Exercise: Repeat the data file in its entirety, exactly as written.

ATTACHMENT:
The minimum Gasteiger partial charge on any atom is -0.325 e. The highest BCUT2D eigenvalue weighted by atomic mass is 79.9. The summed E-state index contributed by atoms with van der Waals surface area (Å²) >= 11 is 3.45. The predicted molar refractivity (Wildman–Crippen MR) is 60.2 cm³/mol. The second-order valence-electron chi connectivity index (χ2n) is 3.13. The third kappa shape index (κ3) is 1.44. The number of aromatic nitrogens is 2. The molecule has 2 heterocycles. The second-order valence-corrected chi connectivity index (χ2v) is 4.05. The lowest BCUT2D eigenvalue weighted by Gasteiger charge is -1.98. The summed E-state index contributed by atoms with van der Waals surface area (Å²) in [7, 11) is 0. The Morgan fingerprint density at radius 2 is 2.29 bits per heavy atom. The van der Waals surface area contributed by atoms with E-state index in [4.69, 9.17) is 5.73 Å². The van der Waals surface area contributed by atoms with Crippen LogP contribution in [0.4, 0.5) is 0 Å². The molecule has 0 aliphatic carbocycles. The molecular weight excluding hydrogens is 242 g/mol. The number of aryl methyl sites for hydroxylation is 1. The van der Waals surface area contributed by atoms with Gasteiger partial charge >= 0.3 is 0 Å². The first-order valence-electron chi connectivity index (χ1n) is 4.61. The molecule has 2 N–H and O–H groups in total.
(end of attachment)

The minimum Gasteiger partial charge on any atom is -0.325 e. The highest BCUT2D eigenvalue weighted by atomic mass is 79.9. The summed E-state index contributed by atoms with van der Waals surface area (Å²) >= 11 is 3.45. The predicted molar refractivity (Wildman–Crippen MR) is 60.2 cm³/mol. The second-order valence-electron chi connectivity index (χ2n) is 3.13. The third kappa shape index (κ3) is 1.44. The number of aromatic nitrogens is 2. The molecule has 2 heterocycles. The second-order valence-corrected chi connectivity index (χ2v) is 4.05. The lowest BCUT2D eigenvalue weighted by Gasteiger charge is -1.98. The summed E-state index contributed by atoms with van der Waals surface area (Å²) in [7, 11) is 0. The Morgan fingerprint density at radius 2 is 2.29 bits per heavy atom. The van der Waals surface area contributed by atoms with E-state index in [4.69, 9.17) is 5.73 Å². The van der Waals surface area contributed by atoms with Crippen LogP contribution in [0.4, 0.5) is 0 Å². The molecule has 0 aliphatic carbocycles. The molecular weight excluding hydrogens is 242 g/mol. The number of aryl methyl sites for hydroxylation is 1. The van der Waals surface area contributed by atoms with Gasteiger partial charge >= 0.3 is 0 Å². The first-order valence-electron chi connectivity index (χ1n) is 4.61. The molecule has 2 N–H and O–H groups in total.